Croatia is a country in Central Europe. It has a rich history, having changed hands several times in the last thousand years. Today, it is widely considered to be one of the best countries in the world to visit, with tourism making up 20% of the country's income. Much of this tourism is focused on the coastal area, where the warm Adriatic sea has attracted people for centuries. Its capital city, Zagreb, hosts one of the two medical schools in the country that offers an English language programme to prospective applicants – The University of Zagreb. Split, the largest coastal city in the country, hosts the other.
Both the University of Split and the University of Zagreb offer 6-year programmes that are open to both graduate and undergraduate applicants. They take a traditional approach to medical education, with three years of preclinical training, followed by three years of clinical training. Lectures are provided in the Croatian language to ensure all students are able to communicate effectively with patients.
Tuition fees for the University of Zagreb are 12,000 Euros per year. The University is one of the largest in Croatia, with 70,000 students and a history dating back almost 400 years. The medical school in Split places a strong emphasis on understanding scientific knowledge. Students gain extensive clinical experience in the sixth year, where they complete a number of 'elective' rotations. Tuition fees are 9000 euros per year.
Neither Zagreb nor Split have any minimum grade requirements for entry onto their medical courses. Zagreb states that all applicants must have studied Biology, Chemistry, and Physics to high school level, while this is more of a recommendation at Split. Split medical school places a lot of emphasis on the candidate’s personal statement when assessing the quality of an application, while Zagreb utilises an admissions exam to rank its applicants.
The University of Zagreb requires all applicants to sit an internal admissions exam prior to enrollment on the course. This is then used to rank candidates for an application. Split, while not requiring any exams be sat, advises that having a good score in the SAT, MCAT, or ACT could help an applicant gain an advantage over their competitors.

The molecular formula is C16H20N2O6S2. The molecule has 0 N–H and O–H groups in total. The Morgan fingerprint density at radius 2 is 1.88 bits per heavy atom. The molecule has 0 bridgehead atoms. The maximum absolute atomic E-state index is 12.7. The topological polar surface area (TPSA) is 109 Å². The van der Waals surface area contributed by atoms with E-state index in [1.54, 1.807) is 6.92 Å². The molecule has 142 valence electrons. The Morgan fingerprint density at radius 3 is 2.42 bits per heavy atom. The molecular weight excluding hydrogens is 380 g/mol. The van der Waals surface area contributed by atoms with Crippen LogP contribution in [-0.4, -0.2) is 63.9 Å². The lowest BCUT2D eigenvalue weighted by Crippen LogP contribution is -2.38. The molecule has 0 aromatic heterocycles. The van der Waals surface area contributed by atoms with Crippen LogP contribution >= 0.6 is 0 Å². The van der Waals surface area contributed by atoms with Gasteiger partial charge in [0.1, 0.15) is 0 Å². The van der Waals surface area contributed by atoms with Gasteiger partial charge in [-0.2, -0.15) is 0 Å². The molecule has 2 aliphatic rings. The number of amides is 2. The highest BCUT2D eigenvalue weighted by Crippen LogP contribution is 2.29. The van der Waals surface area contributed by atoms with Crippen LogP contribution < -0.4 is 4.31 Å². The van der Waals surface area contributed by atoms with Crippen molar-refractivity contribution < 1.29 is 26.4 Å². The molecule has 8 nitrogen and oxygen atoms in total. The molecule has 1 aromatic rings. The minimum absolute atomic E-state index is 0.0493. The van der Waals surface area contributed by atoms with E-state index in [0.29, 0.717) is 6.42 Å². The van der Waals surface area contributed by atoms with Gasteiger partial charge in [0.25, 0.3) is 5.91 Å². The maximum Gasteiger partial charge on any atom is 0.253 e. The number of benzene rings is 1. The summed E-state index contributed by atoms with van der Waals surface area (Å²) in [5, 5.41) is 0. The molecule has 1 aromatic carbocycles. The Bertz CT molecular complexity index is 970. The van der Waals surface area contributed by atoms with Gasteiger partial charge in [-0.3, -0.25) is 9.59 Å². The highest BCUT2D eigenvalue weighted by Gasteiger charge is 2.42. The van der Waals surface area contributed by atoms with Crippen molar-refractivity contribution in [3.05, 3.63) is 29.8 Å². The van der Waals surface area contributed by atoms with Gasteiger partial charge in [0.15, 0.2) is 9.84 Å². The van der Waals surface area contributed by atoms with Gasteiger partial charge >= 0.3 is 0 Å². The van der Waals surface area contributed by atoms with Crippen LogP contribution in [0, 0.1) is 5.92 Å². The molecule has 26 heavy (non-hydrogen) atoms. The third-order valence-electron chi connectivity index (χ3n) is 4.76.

Medical students at Croatian universities told us that the best parts about studying on the course are the small class sizes, and the broad level of scientific knowledge they are able to gain on the course. Having fewer than 50 people in the cohort means the lecturers are able to build strong relationships with their students, ensuring a pleasant and productive working environment. Some students, however, felt that there was too high a level of competition between students on the course, which was in part driven by the way the assessment process is carried out. Others feel their course can feel a little disorganised. But all the students we spoke to advised that their medical school was a great place to learn, and recommended it to all prospective applicants. If you are interested in learning more about studying abroad view our guidebook "Get into Medical School Eastern Europe, Ireland & Italy".
We hope that this information on Croatian Medical Universities has been helpful in choosing where to study medicine abroad. If you have any questions, email us at hello@theMSAG.com.
Comments will be approved before showing up.
How to get into medical school is a common question for prospective applicants. Getting into medical school UK can be stressful and involves a lot of work, but there is a lot that you can do to prepare beforehand and improve your chances of getting into medical school UK. Here is our guide for Years 11-13, so you know what and when you should be preparing for when applying to medicine UK.